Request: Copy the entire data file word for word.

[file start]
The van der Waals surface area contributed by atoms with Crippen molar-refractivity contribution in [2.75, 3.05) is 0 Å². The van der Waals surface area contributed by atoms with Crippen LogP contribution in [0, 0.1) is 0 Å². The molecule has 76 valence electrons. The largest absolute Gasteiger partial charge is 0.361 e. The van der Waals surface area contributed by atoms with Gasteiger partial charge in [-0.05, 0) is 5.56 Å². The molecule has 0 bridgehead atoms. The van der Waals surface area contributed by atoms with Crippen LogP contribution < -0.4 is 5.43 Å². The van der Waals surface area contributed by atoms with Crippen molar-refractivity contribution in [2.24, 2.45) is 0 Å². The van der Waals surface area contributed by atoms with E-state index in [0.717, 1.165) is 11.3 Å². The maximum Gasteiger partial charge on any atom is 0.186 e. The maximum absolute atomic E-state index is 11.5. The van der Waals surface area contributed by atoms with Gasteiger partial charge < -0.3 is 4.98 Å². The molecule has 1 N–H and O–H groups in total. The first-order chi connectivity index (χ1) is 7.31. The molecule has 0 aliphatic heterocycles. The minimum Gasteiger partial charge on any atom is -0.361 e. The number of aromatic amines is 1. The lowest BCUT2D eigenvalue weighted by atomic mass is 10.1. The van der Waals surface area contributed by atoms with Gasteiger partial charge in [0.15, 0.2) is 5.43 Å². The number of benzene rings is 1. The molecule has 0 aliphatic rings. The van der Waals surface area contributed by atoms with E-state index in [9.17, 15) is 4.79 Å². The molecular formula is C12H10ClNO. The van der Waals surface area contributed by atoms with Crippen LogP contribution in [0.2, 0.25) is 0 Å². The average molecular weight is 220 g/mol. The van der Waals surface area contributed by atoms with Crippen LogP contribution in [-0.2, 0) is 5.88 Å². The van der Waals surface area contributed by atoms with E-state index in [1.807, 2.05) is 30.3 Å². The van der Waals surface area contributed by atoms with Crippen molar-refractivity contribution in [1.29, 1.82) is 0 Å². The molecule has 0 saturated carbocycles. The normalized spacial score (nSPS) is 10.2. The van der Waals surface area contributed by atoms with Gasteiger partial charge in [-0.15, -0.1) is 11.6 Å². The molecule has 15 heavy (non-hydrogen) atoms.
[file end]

The van der Waals surface area contributed by atoms with Crippen molar-refractivity contribution in [2.75, 3.05) is 0 Å². The van der Waals surface area contributed by atoms with Crippen LogP contribution in [0, 0.1) is 0 Å². The molecule has 76 valence electrons. The largest absolute Gasteiger partial charge is 0.361 e. The van der Waals surface area contributed by atoms with Gasteiger partial charge in [-0.05, 0) is 5.56 Å². The molecule has 0 bridgehead atoms. The van der Waals surface area contributed by atoms with Crippen LogP contribution < -0.4 is 5.43 Å². The van der Waals surface area contributed by atoms with Crippen molar-refractivity contribution in [2.24, 2.45) is 0 Å². The van der Waals surface area contributed by atoms with E-state index in [0.717, 1.165) is 11.3 Å². The maximum Gasteiger partial charge on any atom is 0.186 e. The maximum absolute atomic E-state index is 11.5. The van der Waals surface area contributed by atoms with Gasteiger partial charge < -0.3 is 4.98 Å². The molecule has 1 N–H and O–H groups in total. The first-order chi connectivity index (χ1) is 7.31. The molecule has 0 aliphatic heterocycles. The minimum Gasteiger partial charge on any atom is -0.361 e. The number of aromatic amines is 1. The lowest BCUT2D eigenvalue weighted by atomic mass is 10.1. The van der Waals surface area contributed by atoms with Gasteiger partial charge in [0.15, 0.2) is 5.43 Å². The number of benzene rings is 1. The molecule has 0 aliphatic rings. The van der Waals surface area contributed by atoms with E-state index in [9.17, 15) is 4.79 Å². The molecular formula is C12H10ClNO. The van der Waals surface area contributed by atoms with Crippen LogP contribution in [0.2, 0.25) is 0 Å². The average molecular weight is 220 g/mol. The van der Waals surface area contributed by atoms with Crippen LogP contribution in [-0.2, 0) is 5.88 Å². The van der Waals surface area contributed by atoms with E-state index in [1.807, 2.05) is 30.3 Å². The van der Waals surface area contributed by atoms with Crippen molar-refractivity contribution in [1.29, 1.82) is 0 Å². The molecule has 0 saturated carbocycles. The normalized spacial score (nSPS) is 10.2. The van der Waals surface area contributed by atoms with Gasteiger partial charge in [-0.15, -0.1) is 11.6 Å². The molecule has 15 heavy (non-hydrogen) atoms.